TextEdit on Yosemite still produces "documents" that are a directory (how it handles images). My point is, if we want to specify a Portable Digital FILE we should call it that (though, I think someone has taken that acronym). And yes, there are reasons why a PDD might want to be in a single file, so much so that it is a requirement to allow it. That is, a PDD that can't be packaged and used in packaged form is not sufficient for our needs. However, there are also uses for unpackaged versions of PDDs, and I am not sure we want to exclude them. It seems odd that if I have a zip file it is a PDD, but the second I unzip it it is no longer a PDD. Is it not portable? Is it not a document? Maybe, maybe not. A Web Document may be multiple files. Or one file may be multiple documents. Or no files. An XML document may be split across multiple files. So there is ample precedent for Document ≠ File.

Brady,

I have the impression that we are violently agreeing, just have not synchronized our terminology…

Per the glossary terms that I use[1], coming out of our long discussion thread, the term "Portable Digital Document" is (or at least should:-) silent on the the physical realization of the set of resources, ie, whether it is split across multiple files or not. If at all, it suggests (maybe mistakenly so) that it *is* spread over files if I look at the specification of a Web Resource (the reference to HTTP and FTP). In other words, a PDD can be spread over files or can be combined into one file and, as you say, both manifestations have precedent and importance. This is what I tried to express with the 'unpacked', resp. 'packed' states.

Do I still misunderstand something?

Cheers

Ivan

[1] https://www.w3.org/dpub/IG/wiki/Glossary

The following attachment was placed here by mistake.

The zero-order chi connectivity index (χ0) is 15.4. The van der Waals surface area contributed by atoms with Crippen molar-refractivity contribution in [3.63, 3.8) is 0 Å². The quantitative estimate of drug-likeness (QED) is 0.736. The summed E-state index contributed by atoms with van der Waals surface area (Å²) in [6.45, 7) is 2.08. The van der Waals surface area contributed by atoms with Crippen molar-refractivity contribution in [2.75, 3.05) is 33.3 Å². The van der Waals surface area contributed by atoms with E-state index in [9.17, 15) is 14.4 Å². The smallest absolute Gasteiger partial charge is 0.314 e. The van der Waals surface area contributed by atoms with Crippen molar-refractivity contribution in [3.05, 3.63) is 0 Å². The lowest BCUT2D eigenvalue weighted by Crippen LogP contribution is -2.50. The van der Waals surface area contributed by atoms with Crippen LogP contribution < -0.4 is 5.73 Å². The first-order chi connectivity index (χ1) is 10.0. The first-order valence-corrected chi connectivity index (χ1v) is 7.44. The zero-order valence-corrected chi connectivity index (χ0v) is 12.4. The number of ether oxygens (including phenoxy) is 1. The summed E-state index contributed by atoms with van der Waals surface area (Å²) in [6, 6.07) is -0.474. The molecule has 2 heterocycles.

On Tue, Sep 15, 2015 at 7:12 AM, Ivan Herman <ivan@w3.org<mailto:ivan@w3.org>> wrote:

On 15 Sep 2015, at 14:53 , Brady Duga <duga@google.com<mailto:duga@google.com>> wrote:



On Mon, Sep 14, 2015 at 9:56 PM, Ivan Herman <ivan@w3.org<mailto:ivan@w3.org>> wrote:

On 14 Sep 2015, at 15:43 , Brady Duga <duga@google.com<mailto:duga@google.com>> wrote:

Local and remote instead of packed and unpacked?

Doesn't the same issue arise as with online vs. offline? I can have, on my laptop, the same document side-by-side in a package (say, an EPUB file) as well as part of my directory structure. They would be both 'local', wouldn't they?

And they might both be EPUBs. The requirement to zip the archive didn't always exist, and may not in the future. Traditionally, the concept of a "document" in markup languages did not imply one file. If we are changing that we should *definitely* stop using document in our terms! In fact, knowing if something is in one file or not is difficult. On OS X, there are documents that are shown with a single icon and act to the user as a single file, but are actually stored as a collection of files in a directory. A typical user will think it is one document. On Windows you used to be able to open zip files like folders. To the typical user that one file was multiple documents.